Home Government County Council considers scrapping form of government

Council considers scrapping form of government


The Morgan County Council voted to keep their same chairman and vice chairman this year, but only after a discussion about the difficulties of serving on the council, the need for a council administrator and the possibility of changing the county’s form of government.
Logan Wilde will stay on as chairman while Ned Mecham will continue as vice chairman.
“I don’t mind doing it, but I am not a good administrator. I don’t mind doing the legislative part, but I suck as the administrator,” Wilde said.
“I want to go on the record saying it is really difficult to meet the responsibilities of a county and still have a job outside of it,” said Councilwoman Tina Cannon. Serving on the council “is a strain on the family.”
“We all work. We are all putting in 40 hours and then trying to do what we can here,” Wilde said. “I don’t see any of us having the time” to improve the administration of the county. “I have found we just put things off as a council. Things keep piling up. We are making too many mistakes. We keep putting things on the shelf. We need someone to do something about it and take it off the shelf. We owe it to Morgan County.”
“Maybe a council secretary will eliminate some of the stress,” Councilman John Barber said.
The county posted an administrative secretary position open until Jan. 23. Already, there has been some interest expressed, Wilde said. The position will also include payroll clerk and human resource duties. The hired applicant would report to the council chair, or in this case, Wilde, while providing administrative and secretarial support for the county council for between $17.45 and $24 an hour full-time. A bachelor’s degree is required while a master’s degree is preferred.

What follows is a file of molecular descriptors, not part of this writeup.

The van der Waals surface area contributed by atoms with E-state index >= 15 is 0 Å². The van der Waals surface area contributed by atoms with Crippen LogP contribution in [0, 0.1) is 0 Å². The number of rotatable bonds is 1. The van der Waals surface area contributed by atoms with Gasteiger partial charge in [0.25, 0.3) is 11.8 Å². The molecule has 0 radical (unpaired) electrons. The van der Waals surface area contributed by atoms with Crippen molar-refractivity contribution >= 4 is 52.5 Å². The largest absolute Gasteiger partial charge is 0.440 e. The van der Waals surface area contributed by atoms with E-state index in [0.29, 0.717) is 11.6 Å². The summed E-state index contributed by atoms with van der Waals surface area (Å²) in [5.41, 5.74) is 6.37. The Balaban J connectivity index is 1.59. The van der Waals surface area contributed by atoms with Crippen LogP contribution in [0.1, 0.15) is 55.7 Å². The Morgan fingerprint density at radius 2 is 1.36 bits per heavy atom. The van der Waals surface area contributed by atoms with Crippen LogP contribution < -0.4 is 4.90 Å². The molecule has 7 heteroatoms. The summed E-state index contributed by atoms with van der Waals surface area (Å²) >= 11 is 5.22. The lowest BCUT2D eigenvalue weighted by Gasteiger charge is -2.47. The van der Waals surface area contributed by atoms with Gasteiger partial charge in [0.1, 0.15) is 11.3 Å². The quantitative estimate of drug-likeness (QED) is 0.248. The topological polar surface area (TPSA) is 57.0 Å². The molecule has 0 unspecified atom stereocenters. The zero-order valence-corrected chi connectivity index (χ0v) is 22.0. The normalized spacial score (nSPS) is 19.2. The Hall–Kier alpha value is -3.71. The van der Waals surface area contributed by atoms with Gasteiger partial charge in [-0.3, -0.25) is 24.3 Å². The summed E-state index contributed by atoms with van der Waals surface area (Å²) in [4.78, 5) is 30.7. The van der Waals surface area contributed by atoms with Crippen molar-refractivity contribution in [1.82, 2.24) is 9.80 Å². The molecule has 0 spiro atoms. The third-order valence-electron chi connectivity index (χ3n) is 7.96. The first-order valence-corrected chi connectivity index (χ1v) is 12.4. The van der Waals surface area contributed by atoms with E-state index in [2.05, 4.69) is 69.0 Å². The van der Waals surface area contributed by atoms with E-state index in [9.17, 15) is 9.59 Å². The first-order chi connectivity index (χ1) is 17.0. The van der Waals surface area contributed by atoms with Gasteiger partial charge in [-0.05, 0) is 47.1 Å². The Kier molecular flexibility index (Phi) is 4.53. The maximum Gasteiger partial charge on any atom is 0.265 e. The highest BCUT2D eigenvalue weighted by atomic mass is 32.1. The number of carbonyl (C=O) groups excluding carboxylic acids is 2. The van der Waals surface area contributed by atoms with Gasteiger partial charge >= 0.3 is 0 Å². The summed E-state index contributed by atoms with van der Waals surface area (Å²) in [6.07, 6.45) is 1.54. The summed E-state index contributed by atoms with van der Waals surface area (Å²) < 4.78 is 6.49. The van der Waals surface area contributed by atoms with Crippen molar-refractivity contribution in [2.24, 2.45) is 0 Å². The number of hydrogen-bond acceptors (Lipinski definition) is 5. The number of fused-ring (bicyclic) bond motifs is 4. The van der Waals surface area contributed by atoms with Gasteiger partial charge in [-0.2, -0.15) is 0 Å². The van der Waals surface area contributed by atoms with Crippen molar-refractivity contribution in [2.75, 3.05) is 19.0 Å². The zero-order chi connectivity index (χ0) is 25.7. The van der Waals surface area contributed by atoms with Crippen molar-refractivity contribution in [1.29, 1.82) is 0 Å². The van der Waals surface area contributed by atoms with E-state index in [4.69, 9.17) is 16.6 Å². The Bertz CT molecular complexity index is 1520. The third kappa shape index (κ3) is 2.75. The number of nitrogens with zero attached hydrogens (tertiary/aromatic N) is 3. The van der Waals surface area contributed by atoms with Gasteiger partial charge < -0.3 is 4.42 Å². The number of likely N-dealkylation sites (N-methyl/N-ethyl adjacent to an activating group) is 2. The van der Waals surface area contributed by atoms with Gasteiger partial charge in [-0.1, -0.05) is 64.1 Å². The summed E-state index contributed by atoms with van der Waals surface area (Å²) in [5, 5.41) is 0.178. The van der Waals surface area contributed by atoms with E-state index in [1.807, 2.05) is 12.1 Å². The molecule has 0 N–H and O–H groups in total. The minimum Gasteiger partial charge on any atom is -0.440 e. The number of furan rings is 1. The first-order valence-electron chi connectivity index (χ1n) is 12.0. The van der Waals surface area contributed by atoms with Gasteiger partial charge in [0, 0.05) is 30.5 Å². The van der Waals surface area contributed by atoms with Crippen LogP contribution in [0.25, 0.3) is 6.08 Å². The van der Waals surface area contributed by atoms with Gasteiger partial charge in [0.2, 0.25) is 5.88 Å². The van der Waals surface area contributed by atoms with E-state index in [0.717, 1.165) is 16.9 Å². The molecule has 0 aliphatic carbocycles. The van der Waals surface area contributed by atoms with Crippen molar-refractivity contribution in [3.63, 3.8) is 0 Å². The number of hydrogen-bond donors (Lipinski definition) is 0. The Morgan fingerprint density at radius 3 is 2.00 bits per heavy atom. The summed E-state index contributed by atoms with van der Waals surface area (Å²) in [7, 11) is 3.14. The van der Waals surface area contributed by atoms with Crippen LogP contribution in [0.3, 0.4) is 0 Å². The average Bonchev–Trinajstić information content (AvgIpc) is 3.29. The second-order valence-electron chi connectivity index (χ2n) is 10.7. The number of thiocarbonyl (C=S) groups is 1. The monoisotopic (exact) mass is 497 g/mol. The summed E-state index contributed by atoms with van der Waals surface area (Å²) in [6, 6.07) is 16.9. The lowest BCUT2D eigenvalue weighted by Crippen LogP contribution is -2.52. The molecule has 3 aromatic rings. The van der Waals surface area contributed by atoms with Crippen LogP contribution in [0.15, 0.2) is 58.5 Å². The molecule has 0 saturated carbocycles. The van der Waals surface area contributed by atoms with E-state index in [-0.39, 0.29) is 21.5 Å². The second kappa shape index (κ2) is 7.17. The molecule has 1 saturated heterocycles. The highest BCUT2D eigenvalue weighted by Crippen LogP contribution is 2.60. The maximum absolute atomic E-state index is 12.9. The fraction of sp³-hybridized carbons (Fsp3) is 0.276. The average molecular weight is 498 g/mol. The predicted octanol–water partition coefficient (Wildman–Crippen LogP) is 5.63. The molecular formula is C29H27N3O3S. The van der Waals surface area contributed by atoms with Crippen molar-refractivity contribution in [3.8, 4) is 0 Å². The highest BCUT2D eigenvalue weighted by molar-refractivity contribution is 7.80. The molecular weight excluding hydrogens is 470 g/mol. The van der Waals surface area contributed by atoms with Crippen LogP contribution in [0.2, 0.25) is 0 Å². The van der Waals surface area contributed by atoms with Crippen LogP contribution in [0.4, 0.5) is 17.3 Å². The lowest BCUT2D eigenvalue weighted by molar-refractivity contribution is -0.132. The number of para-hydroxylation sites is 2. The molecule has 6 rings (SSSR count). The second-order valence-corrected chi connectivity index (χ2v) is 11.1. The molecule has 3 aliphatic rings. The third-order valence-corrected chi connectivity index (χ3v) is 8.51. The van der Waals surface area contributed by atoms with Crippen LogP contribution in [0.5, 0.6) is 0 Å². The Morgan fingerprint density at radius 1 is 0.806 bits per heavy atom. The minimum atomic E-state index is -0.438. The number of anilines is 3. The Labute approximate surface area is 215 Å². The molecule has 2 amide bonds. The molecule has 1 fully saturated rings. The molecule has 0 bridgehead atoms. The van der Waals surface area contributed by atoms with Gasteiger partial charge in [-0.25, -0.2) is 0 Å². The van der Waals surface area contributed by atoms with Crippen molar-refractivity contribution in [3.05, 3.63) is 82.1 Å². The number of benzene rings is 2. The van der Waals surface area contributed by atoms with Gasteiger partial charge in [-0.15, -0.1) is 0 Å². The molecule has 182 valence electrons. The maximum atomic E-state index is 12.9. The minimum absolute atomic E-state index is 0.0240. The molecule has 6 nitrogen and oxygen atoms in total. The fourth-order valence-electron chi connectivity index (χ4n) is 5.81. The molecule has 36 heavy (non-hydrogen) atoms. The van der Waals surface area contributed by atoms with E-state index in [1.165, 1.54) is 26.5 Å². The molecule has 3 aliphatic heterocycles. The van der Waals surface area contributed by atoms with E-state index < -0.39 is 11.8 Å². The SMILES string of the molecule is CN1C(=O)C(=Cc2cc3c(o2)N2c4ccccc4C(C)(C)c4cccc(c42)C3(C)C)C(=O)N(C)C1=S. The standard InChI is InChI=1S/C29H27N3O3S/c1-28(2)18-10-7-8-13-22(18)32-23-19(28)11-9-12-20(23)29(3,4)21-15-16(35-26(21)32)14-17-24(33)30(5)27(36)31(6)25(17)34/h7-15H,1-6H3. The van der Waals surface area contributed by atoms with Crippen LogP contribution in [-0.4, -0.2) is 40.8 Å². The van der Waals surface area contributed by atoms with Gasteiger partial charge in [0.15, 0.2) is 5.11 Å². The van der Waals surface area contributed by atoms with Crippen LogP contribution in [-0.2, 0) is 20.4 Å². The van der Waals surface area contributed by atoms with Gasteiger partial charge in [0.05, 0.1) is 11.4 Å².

Many on the council have been hesitant to hire a “council administrator” after the malfeasance of Garth Day from 2008 to 2010. The new position, therefore, is being called a “council administrative secretary” instead, to stress that the council is in ultimate control.
While a secretary may help the seven-member council, they are fully aware that the help of the state is limited since Morgan County is one of only two counties in the state with a seven-member council. This form of government is no longer accepted in Utah, and Morgan and Grand Counties were grandfathered in. Grand County, the only other county with a seven-member council in Utah, has a council administrator that manages the day-to-day affairs of the county.
“Every time we have a hiccup, we don’t have any direction, Wilde said.
“Too many times, the state says, ‘We are not getting involved. You are your own thing,’ when we are just trying to get direction,” Councilman Robert Kilmer said.
Wilde suggested that Tina Kelley, former council chairwoman, head a committee to explore the possibility of changing Morgan’s form of government. He said a committee of residents—and not council members—should be formed to issue recommendations and perhaps pursue a feasibility study.
“We need to modify this council or change this form of government,” Wilde said. “I know that may be hard for some.
Wilde expects the committee to explore leaving the form of government the way it is, increasing the current council’s salary, or scrapping the county’s form of government entirely in order to embrace something “more in line with state recommendations.”
“I think it is a good idea,” Mecham said.

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